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2014 roundup: Sun Pharma shines but sterilization deaths raise a stink

Sun Pharmaceutical's move to acquire Ranbaxy is arguably the high point of 2014 for the pharmaceutical sector.

twitter-logo E Kumar Sharma        Last Updated: December 24, 2014  | 18:32 IST
Sun Pharma shines but sterilization deaths raise a stink
Sun Pharmaceutical's move to acquire Ranbaxy is arguably the high point of 2014 for the pharmaceutical sector. (Photo: Reuters)

For once, and that too on an early Monday morning, journalists tweeted earlier than birds. At 4:48 a.m. on April 7, many groggy-eyed writers were peering through a 1,200-word email on their smartphones under the headline: "Sun Pharma to acquire Ranbaxy in a US $4 billion landmark transaction." Sun Pharmaceutical's move to acquire Ranbaxy, the beleaguered company that was among the first Indian drug makers to enter the US market, is arguably the high point of 2014 for the pharmaceutical sector.

Some other mergers and acquisitions also made news in 2014. Torrent Pharmaceuticals completed a deal, first announced in December 2013, to acquire Elder Pharmaceuticals' branded domestic formulations business in India and Nepal for about Rs 2,000 crore. This business comprised 30 brands, including market-leading brands in women's health care, pain management, wound care and nutraceuticals therapeutic segments. In September 2014, Bangalore-headquartered Strides Arcolab announced a move to merge with it Chennai-based Shasun Pharmaceuticals in an all-stock deal. Strides Arcolab said the combined entity would figure among the top 15 listed Indian drug makers with revenue in excess of Rs 2,500 crore.

If M&As were the high point of the year, the low point was the instances of failures in regulatory compliance and quality issues. The US Food and Drug Administration (USFDA) issued import alerts and warning letters. In March, the USFDA issued an import alert from Sun Pharma's cephalosporin facility at Karkhadi, Gujarat citing non-compliance of current Good Manufacturing Practice (cGMP) regulations.

In November, Hyderabad-based Dr Reddy's said it had received some inspectional observations from the USFDA regarding its bulk-drug factory in Srikakulam district of Andhra Pradesh and that the company would respond to the agency within stipulated timelines with its remedial plans. Also in November, the USFDA revoked tentative approvals granted to Ranbaxy to launch copies of AstraZeneca's heartburn pill Nexium and Roche AG's antiviral drug Valcyte.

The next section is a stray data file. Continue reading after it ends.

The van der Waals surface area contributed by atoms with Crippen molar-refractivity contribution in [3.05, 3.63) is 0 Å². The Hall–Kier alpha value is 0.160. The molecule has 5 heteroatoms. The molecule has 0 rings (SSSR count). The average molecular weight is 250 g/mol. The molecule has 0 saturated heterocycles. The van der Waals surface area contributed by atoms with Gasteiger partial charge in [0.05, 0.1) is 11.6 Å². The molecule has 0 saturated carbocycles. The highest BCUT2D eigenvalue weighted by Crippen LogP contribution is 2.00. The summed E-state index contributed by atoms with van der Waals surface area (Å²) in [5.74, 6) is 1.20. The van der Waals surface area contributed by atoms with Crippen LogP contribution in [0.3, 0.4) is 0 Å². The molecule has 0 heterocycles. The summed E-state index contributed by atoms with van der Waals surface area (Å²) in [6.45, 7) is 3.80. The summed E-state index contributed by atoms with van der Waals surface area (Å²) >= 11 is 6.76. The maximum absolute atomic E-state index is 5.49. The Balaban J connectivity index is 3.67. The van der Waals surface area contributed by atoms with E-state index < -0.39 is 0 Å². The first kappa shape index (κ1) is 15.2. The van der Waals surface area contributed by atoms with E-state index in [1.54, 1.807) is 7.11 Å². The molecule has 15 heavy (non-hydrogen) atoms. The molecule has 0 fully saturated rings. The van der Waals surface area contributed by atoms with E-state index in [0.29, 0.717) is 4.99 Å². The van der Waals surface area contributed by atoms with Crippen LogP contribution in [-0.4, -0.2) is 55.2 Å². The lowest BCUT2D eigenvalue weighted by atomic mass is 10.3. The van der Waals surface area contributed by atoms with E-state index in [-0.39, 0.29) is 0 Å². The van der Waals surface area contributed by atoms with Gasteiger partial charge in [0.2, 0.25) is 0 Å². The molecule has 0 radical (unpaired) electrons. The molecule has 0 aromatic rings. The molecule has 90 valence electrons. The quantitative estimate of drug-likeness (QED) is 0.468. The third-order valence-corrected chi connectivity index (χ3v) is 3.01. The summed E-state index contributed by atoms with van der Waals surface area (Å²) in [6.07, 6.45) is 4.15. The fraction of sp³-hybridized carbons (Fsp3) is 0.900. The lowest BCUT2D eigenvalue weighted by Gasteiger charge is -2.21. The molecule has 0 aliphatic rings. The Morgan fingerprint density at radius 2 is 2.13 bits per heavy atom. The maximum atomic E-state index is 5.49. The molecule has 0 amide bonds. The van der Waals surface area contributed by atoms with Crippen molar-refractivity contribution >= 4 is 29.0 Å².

The year, on the whole, saw a more active engagement with the USFDA. The year started with the FDA Commissioner Margaret Hamburg making her first official visit to India in February. In terms of the growth trend among Indian pharmaceutical companies, what stood out was the continued global expansion, be it leading companies like Cipla or other players like Aurobindo Pharma, IPCA or Ajanta Pharma.

The lowest point of the year was the tragic death of 12 women at a government-organised sterilization camp in Chhattisgarh in November. It put the focus back on the health-care delivery system. The incident also put into focus the approach to price control of essential drugs and the monitoring of their quality. Incidentally, both the drugs administered in this case - ciprofloxacin (an anti-infective given to ensure post-surgical infections do not set in) and ibuprofen (a pain killer) are drugs that fall in the government's list of essential drugs for price control.

Experts argue that it is good to mimic the US and go by generic drugs and not brands but the US has a very strong regulatory set up to monitor. While India has the regulatory structures in place, both at the central and state level, there is arguably a lot of room to strengthen it, provide manpower and technical inputs. So, how effective can drug price control be in providing affordable access to medicines without proper checks on monitoring quality? After all, as is apparent, the focus only on low price will merely push government hospitals to take recourse to the tendering process of procuring the cheapest. The incident also raised questions on the monitoring of the quality standards in place during surgical operations, especially on ways to check post-operative hospital-acquired infections. Here again, how much dialogue do we hear on stringent antimicrobial policy?

Add to all these, there is division of powers and controls in health care at central and state levels. The pharmaceutical industry has a complicated regulatory structure and a web of entities tasked with monitoring the sector. Drug companies come under the purview of the chemicals and fertiliser ministry. The Central Drug Standards Control Organisation and the office of the Drug Controller General of India, the top industry regulator, come under the health ministry. There is a separate agency for monitoring food products, the Food Safety and Standards Authority of India. In contrast, in the US almost everything that goes into the human body is regulated by the FDA.

The year 2014 is ending on both a positive and negative note for the pharmaceutical industry. The positive development being the US Trade Representative Office lifting the fears of India being downgraded under its 'Special 301' provisions. A downgrade would have meant India could have been denied some trade-related benefits it enjoys with the US. But industry experts see a huge negative in the new concerns being raised in the US on India's stance on intellectual property matters despite India being compliant with rules of the World Trade Organisation (WTO). In the New Year, India and the US are to engage in several rounds of bilateral talks to address some of these concerns. Its outcome will determine how 2015 will be for Indian pharma.

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